QuickDraw GX offers an extensible print architecture with printing extensions. These add different functionalities to the print process. These include the ability to add watermarks to documents, N-Up printing, cover pages, change the print order of pages within a document, etc. Some print extensions allow you to set default values for a desktop printer (from the Printing menu) while others are available only from the print dialog box (as options in the printing dialog box).
Improved print job management
With QuickDraw GX comes the disappearance of the Print Monitor. Printing becomes much more easier to manage. The desktop printer icon becomes the center for print-job management. When you double-click on it, it indicates the status of the print-job (number of pages, font downloading, user, etc.). The icon itself changes to reflect the status of the printer (by showing icons within the printer icon (paper symbol, alert symbol, etc.)) like whether it is printing, whether it is out of paper, PostScript error, etc.
You can put a job on hold directly in the printer icon. If you double-click on an item in the print queue, it will open up into Simpletext. You can also stop, or put a job on hold by dragging the print job put of the printer queue onto the desktop. You may restart a print job from the page of your choice, so that you no longer have to print them all over again. You can redirect a print job by dragging the file from one printer icon to another. With a QuickDraw GX-printing application, you may print a document by dragging it over the printer icon of your choice. GX will open the application and then print out the document.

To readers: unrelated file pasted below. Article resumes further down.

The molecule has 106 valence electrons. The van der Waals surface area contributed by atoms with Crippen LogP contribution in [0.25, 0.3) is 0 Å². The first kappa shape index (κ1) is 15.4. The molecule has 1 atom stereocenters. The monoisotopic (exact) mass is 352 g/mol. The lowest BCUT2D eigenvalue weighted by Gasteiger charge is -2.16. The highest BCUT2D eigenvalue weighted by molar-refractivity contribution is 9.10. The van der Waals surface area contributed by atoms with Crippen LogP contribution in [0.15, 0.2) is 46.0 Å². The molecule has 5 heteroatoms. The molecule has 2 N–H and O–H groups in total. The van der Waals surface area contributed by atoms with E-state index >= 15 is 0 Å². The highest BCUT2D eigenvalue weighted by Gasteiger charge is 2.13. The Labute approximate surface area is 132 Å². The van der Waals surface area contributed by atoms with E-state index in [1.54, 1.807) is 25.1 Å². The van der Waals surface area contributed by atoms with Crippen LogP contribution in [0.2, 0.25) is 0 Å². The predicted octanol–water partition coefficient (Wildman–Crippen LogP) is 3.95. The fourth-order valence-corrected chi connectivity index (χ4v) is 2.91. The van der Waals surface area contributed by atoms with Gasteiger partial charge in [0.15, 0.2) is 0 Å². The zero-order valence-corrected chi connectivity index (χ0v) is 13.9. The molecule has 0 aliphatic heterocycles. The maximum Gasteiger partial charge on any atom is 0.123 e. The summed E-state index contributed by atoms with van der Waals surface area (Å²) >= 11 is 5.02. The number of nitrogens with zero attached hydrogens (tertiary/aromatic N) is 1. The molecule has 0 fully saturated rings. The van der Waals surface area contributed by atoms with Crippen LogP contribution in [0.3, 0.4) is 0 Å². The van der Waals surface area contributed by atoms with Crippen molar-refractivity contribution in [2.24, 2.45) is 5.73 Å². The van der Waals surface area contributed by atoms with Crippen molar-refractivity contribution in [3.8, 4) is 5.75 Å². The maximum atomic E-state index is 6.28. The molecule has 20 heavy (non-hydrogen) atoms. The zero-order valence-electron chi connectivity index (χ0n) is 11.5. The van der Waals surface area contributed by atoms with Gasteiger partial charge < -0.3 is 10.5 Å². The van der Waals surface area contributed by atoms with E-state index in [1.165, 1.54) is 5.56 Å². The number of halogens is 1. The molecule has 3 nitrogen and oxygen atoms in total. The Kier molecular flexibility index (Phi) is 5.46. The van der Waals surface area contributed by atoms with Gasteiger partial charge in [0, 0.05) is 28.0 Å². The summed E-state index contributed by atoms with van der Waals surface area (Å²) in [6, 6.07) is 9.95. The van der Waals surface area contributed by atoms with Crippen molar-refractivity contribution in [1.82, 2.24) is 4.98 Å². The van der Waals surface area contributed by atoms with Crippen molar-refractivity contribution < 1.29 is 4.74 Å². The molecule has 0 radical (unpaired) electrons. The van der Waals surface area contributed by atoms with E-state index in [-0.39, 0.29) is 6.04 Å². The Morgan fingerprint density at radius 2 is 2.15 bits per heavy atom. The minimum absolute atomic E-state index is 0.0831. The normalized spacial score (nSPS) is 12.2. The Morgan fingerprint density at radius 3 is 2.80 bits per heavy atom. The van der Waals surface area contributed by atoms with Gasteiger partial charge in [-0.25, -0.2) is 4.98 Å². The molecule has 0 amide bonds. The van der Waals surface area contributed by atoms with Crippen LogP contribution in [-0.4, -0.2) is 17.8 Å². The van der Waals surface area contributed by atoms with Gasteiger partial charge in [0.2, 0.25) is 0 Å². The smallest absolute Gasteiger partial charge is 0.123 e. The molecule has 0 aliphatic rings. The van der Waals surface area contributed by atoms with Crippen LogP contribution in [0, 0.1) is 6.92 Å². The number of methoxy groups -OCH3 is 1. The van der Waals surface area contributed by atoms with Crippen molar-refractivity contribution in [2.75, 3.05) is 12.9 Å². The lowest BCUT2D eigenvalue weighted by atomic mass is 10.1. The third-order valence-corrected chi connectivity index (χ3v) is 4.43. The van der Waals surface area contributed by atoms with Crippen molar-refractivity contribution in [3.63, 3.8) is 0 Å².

New Print dialog box
QuickDraw GX also modifies the appearance of the Printing Dialog box from within each application that supports it. On the left-hand side of the dialog box you see different icons (click on the "More" button if you don't see them). Each one refers to a printing extension, and each one allows you to set different possibilities for the print job, such as print time , paper matching, N-Up printing, etc. Some GX-compatible applications also offer their own proprietary options from within the Print dialog box (eg : WordPerfect 3.1, Word 6.0)
Portable Digital Documents
QuickDraw GX offers the ability to create portable documents, called PDDs or Portable Digital Documents. These are somewhat like Adobe's Acrobat "pdf" format. You create a PDD with PDD Maker GX, a chooser extension that creates a desktop printer icon on the desktop. You "print" to the PDD maker just like you would a regular printer, but instead of printing out on paper, you generate a new file on the desktop, a PDD.
With PDDs, you can give a document to a person (who has GX installed too) and they can view the document without needing the original application nor the fonts that created it. PDDs can be viewed with SimpleText, while the PDD maker can embed the original fonts in the the PDD document. You may also print the contents of a PDD -- just drag the PDD onto a desktop printer. Pixar's Typestry 2.1.1 allows you to import PDDs just as you would an EPS file, allowing you then to perform things like extrude and other special effects on the contents of the PDD file.
More GX Printing info
There is an excellent guide to QuickDraw GX printing by Simon Lawson of the U.K. Entitled "The Online Guide to QuickDraw GX", this guide in Portable Digital Document (PDD) format leads you through the steps of setting up and configuring Desktop printers. With lots of screenshots, it is very well done. You may download the GX Guide by ftp.